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Dr. Allan Markus honored for flu planning efforts


October 25, 2009

Celebrating the flu isn’t something one would normally do, but Dr. Allan Markus was thanked recently for his contribution to pandemic flu planning with an autographed basketball. 

Assistant basketball coach Lamont Smith presented the ball to Markus during a compliance safety officer breakfast sponsored by the Environmental Health and Safety department at ASU. It was signed by coaches Herb Sendek and Charlie Turner-Thorne and members of the ASU Sun Devil Men and Women’s Teams. 

Morgan Olsen, ASU executive vice president, treasurer and chief financial officer, thanked Markus, Campus Health Services director, for his efforts in preparing the university for a pandemic flu outbreak as co-chair of the Pandemic Flu Executive Committee.

“Allan has been absolutely instrumental in helping to lead this effort along with Leon Igras,” Olsen said. Issues that have been addressed include stockpiling supplies such as Tamiflu, masks and gloves as well as ordering H1N1 virus vaccine and creating detailed plans for the different stages of a pandemic that comprehensively address university operations.  

Markus said that the committee has been working since 2006 to create plans and address issues to deal with a pandemic at ASU where approximately 69,000 students attend classes and 12,000 faculty and staff teach and work.

“Most of you know it’s no longer a possibility, we’re in the middle of it,” Markus said. “It really has taken a village to get to this level of preparedness and I want to thank all of the members of our Pandemic Executive Committee who have helped prepare ASU.”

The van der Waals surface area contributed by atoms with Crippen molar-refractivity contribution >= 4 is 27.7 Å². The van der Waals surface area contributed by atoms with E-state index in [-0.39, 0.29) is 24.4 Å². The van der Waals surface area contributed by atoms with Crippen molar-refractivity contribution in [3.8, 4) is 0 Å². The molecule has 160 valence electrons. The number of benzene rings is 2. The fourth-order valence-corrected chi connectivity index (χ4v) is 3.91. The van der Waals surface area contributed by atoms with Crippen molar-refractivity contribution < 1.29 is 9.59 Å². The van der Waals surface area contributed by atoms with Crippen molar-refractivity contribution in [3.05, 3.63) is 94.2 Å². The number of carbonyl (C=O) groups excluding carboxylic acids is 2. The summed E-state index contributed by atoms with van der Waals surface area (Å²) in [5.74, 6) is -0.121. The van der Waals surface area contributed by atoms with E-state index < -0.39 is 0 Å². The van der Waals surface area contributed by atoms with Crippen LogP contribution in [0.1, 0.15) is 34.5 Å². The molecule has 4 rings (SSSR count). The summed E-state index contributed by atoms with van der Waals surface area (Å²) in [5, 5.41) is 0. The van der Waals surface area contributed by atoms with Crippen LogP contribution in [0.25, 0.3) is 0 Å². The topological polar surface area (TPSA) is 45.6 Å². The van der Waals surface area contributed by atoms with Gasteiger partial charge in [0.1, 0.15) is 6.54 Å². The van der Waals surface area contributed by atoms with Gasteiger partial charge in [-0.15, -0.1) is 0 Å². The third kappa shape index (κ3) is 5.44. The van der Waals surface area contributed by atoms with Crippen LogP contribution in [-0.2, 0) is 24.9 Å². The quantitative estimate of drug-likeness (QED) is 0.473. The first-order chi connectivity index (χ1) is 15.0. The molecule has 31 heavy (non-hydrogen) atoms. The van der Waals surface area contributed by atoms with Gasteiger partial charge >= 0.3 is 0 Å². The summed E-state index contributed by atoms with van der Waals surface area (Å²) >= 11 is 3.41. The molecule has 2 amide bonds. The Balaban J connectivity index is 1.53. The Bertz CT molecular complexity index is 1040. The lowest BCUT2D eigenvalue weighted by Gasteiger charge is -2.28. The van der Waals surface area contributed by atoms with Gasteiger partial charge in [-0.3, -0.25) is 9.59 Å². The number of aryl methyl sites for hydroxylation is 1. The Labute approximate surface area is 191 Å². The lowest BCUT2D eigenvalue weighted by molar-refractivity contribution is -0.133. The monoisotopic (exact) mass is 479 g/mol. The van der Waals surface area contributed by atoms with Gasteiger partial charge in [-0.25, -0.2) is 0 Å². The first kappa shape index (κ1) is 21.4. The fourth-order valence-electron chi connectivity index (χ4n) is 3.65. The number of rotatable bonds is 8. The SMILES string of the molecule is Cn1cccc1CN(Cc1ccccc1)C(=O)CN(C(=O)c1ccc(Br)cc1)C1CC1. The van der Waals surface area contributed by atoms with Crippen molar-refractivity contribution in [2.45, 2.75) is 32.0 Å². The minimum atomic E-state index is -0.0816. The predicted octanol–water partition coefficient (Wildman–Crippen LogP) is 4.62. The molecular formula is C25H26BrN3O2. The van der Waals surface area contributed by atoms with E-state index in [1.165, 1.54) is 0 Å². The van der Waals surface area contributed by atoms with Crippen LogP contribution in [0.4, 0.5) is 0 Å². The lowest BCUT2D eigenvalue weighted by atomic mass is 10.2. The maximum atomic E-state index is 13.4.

ASU has seen a slight uptick in the number of flu cases throughout the university, but there are steps that students, faculty and staff can take to protect themselves:

• Cough and sneeze into your sleeve, not your hand, to limit the spread of viruses.

• Wash hands with a 60-percent alcohol-based hand cleaner. Place hand cleaners in high-traffic areas for easy access.

• About 20 percent of people who are within six feet of a person sick with the H1N1 may become ill themselves if the affected person coughs into the air and thereby spreads droplets of flu virus.

• If you’re sick, stay home until you are fever free for at least 24 hours. Residential life students who are ill may work with their community assistants to have meals delivered. Let professors know that you are sick and work with them to figure out a plan to complete coursework.

• Pick up a cold and flu kit from ASU Health Services locations or at residential hall C-stores. Cost for the kit that contains basic medications, a thermometer, pan flu pocket guide and instructions for using the medicines is $10.

• Get a H1N1 vaccine when it arrives, especially since young adults are in a high-risk group. ASU has received 50 dose of vaccine and is awaiting the rest of its order. Vaccine information will be posted at www.asu.edu/pandemic and students.asu.edu/health when it becomes widely available.

• Consider signing up for CarePass to receive health-care information about H1N1 such as when vaccine is available through text messages, emails, phone calls or faxes depending on user preference at http://www.carepass.com.

The new H1N1 vaccine has been found to be safe in testing with similar side effects to the regular seasonal flu vaccine, Markus said. First shipments of H1N1 vaccine are in the form of FluMist, a live attenuated vaccine.

College students are in a high-risk group for the flu since they have not been exposed to the viruses that make up the new strain. Those at high-risk also include pregnant women, infants, young children, health-care workers and patients with chronic heart and lung disease.

Although H1N1 flu cases are likely to rise and may lead to increased absenteeism at the university, Markus stresses that the flu is “no more deadly than the seasonal flu for the most part.”  

“It appears that we’re just going into the beginning of our second peak period now,” Markus says.